The Bordeaux classification of 1855 is still in use, as is the Sauternes and Barsac Classification of the same year. Wines from certain regions can be bought En Primeur, which is when the wine is sold prior to it being bottled.

Bordeaux

Bordeaux produces some of the most highly sought after and revered wines in the world. Located close to the coast, in the south-west of France the town and is divided by the Gironde River. Wines to the west of the river are referred to as left bank, and are Cabernet dominant. To the East of the river, on the right bank Merlot is the dominant grape variety. Throughout the 57 appellations, over 10,000 wine-making châteaux grow the red grapes; Cabernet Sauvignon, Merlot, Cabernet Franc, Petit Verdot and Malbec. These are commonly blended and collectively referred to as clarets. Smaller amounts of Semillon and Sauvignon Blanc is also grown in Bordeaux.

In 1855, due to the high export demands of Bordeaux wines, Emporer Napoleon III requested an official Bordeaux classification system, based on market costs of the wines at the time. The Chateaux were classified in to five ‘growths’ from first growth to fifth growth and cru Bourgois. Also in 1855 The Sauternes and Barsac classification covered the sweeter wines, with Chateau d’Yquem the only Superior First Growth, followed by Premiers Crus and Deux Deuxièmes Crus.

Margaux

Located on the left bank of the Gironde, situated on the far South in the Médoc, the appellation of Margaux is home to more than twenty one classified growths, more than any other appellation in the region. The overall wines of Margaux are the essence of sophistication accompanied by other unique floral characteristics, such as violet and lilac. The wines from this area encapsulate a sensuous, elegant aroma with hints of ripe plum, cassis and truffle.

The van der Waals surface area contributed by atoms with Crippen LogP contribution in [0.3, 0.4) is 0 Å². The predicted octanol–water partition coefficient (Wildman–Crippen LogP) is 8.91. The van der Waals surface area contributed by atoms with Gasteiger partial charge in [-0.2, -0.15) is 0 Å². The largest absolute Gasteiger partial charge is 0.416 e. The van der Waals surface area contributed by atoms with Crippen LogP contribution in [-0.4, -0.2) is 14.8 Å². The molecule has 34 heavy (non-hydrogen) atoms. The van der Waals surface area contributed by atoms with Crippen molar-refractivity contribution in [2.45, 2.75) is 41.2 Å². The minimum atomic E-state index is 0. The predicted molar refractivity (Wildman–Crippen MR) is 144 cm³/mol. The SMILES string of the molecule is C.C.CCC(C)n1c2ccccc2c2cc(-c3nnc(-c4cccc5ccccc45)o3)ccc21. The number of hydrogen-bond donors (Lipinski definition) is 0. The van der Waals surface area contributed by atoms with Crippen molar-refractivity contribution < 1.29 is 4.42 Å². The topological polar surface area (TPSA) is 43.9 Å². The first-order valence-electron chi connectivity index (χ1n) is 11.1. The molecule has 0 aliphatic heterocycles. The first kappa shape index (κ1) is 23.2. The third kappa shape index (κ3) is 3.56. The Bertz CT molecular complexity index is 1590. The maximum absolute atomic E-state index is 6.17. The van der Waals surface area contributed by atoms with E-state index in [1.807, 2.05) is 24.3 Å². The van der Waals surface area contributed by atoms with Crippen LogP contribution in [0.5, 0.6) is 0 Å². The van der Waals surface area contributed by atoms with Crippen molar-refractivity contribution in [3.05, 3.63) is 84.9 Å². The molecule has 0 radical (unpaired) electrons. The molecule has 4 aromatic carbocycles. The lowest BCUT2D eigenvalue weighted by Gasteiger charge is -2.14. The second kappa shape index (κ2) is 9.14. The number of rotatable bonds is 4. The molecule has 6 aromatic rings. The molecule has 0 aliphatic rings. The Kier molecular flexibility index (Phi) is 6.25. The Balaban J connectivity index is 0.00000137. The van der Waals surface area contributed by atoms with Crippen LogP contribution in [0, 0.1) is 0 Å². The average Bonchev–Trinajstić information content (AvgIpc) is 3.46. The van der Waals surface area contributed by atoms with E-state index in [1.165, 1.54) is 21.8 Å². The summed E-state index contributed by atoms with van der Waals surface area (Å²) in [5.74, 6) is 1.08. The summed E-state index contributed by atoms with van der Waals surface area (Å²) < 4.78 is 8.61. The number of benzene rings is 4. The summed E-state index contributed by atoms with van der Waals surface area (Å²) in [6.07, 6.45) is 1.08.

Believed to have been harvested first by the Romans as early as 2,000 years ago, Margaux was the first Bordeaux Appellation made into vineyards. This wine region spans across 1,413 hectares of vineyards which ripen around seven to ten days before the rest of the surrounding region, and are protected by forest to the West that provides cover from the cold Atlantic breeze. The soil type of Margaux is the thinnest soil in the Médoc with a high gravel content allowing good drainage which is essential to maintaining the quality of fruit at harvest. The main grapes particular to that area include Cabernet Sauvignon, Merlot and Cabernet Franc.

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Pairs Well With

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About the brand Chateau Siran

Chteau siran has a history in the medoc that dates back to 1428, making it one of the oldest estates in margaux . The property took its name from saint siran. At one point in time, chateau siran was owned by the touloues lautrec family. The owners were the grandparents of the famous french painter. Chateau siran has been the property of the miailhe family since 1858, having purchased the estate from the lautrec family. Chateau siran has retained their artistic roots. Similar to what chateau mouton rothschild does in pauillac each year with their labels, chateau siran also creates a new label each vintage that features a different artist.

In late 2014, chateau siran finished a complete renovation and modernization of their cellars and wine making facilities along with their museum. The museum, which is worth a trip to see has a stunning collection of wine related objects including several ancient amphores, the oldest of which can be dated all the way back to 300 bc. If you’re visiting chateau siran, be sure to ask to see the only wine cellar in bordeaux built to withstand a nuclear explosion, or the failure of the nuclear plant in blayais. The bomb shelter, which is really just used as a cellar to store their oldest bottles was built during the 1980’s.